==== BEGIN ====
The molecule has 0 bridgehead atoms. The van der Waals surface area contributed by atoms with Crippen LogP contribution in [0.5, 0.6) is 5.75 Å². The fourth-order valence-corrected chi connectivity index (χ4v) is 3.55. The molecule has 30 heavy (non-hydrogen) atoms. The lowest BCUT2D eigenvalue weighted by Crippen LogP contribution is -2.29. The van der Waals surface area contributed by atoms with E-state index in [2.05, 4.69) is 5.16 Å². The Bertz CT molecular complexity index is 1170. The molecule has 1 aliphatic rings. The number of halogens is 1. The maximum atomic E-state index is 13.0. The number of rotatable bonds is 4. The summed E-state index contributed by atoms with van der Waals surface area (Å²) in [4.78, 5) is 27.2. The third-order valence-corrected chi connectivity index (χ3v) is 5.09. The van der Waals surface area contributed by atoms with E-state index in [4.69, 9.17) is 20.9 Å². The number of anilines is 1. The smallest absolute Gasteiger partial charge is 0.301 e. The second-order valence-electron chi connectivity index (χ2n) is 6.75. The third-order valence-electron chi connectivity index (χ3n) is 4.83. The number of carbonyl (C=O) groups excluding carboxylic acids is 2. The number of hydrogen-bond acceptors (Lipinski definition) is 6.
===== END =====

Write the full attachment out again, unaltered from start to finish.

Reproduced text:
The molecule has 0 bridgehead atoms. The van der Waals surface area contributed by atoms with Crippen LogP contribution in [0.5, 0.6) is 5.75 Å². The fourth-order valence-corrected chi connectivity index (χ4v) is 3.55. The molecule has 30 heavy (non-hydrogen) atoms. The lowest BCUT2D eigenvalue weighted by Crippen LogP contribution is -2.29. The van der Waals surface area contributed by atoms with E-state index in [2.05, 4.69) is 5.16 Å². The Bertz CT molecular complexity index is 1170. The molecule has 1 aliphatic rings. The number of halogens is 1. The maximum atomic E-state index is 13.0. The number of rotatable bonds is 4. The summed E-state index contributed by atoms with van der Waals surface area (Å²) in [4.78, 5) is 27.2. The third-order valence-corrected chi connectivity index (χ3v) is 5.09. The van der Waals surface area contributed by atoms with E-state index in [4.69, 9.17) is 20.9 Å². The number of anilines is 1. The smallest absolute Gasteiger partial charge is 0.301 e. The second-order valence-electron chi connectivity index (χ2n) is 6.75. The third-order valence-electron chi connectivity index (χ3n) is 4.83. The number of carbonyl (C=O) groups excluding carboxylic acids is 2. The number of hydrogen-bond acceptors (Lipinski definition) is 6.